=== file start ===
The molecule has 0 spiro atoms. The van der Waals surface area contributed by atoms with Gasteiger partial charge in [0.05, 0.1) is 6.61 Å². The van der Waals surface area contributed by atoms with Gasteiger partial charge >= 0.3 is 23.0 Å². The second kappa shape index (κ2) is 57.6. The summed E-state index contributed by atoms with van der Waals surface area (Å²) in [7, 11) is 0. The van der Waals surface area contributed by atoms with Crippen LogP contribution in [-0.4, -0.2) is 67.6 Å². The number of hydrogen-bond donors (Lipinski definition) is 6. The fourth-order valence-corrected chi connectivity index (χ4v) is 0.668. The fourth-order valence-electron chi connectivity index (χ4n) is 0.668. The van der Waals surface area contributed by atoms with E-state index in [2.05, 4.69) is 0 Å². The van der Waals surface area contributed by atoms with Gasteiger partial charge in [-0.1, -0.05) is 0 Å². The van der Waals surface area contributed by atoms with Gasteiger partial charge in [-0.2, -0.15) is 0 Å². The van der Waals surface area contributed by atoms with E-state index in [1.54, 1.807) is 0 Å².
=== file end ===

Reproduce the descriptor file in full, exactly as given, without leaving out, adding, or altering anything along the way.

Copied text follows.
The molecule has 0 spiro atoms. The van der Waals surface area contributed by atoms with Gasteiger partial charge in [0.05, 0.1) is 6.61 Å². The van der Waals surface area contributed by atoms with Gasteiger partial charge >= 0.3 is 23.0 Å². The second kappa shape index (κ2) is 57.6. The summed E-state index contributed by atoms with van der Waals surface area (Å²) in [7, 11) is 0. The van der Waals surface area contributed by atoms with Crippen LogP contribution in [-0.4, -0.2) is 67.6 Å². The number of hydrogen-bond donors (Lipinski definition) is 6. The fourth-order valence-corrected chi connectivity index (χ4v) is 0.668. The fourth-order valence-electron chi connectivity index (χ4n) is 0.668. The van der Waals surface area contributed by atoms with E-state index in [2.05, 4.69) is 0 Å². The van der Waals surface area contributed by atoms with Gasteiger partial charge in [-0.1, -0.05) is 0 Å². The van der Waals surface area contributed by atoms with Gasteiger partial charge in [-0.2, -0.15) is 0 Å². The van der Waals surface area contributed by atoms with E-state index in [1.54, 1.807) is 0 Å².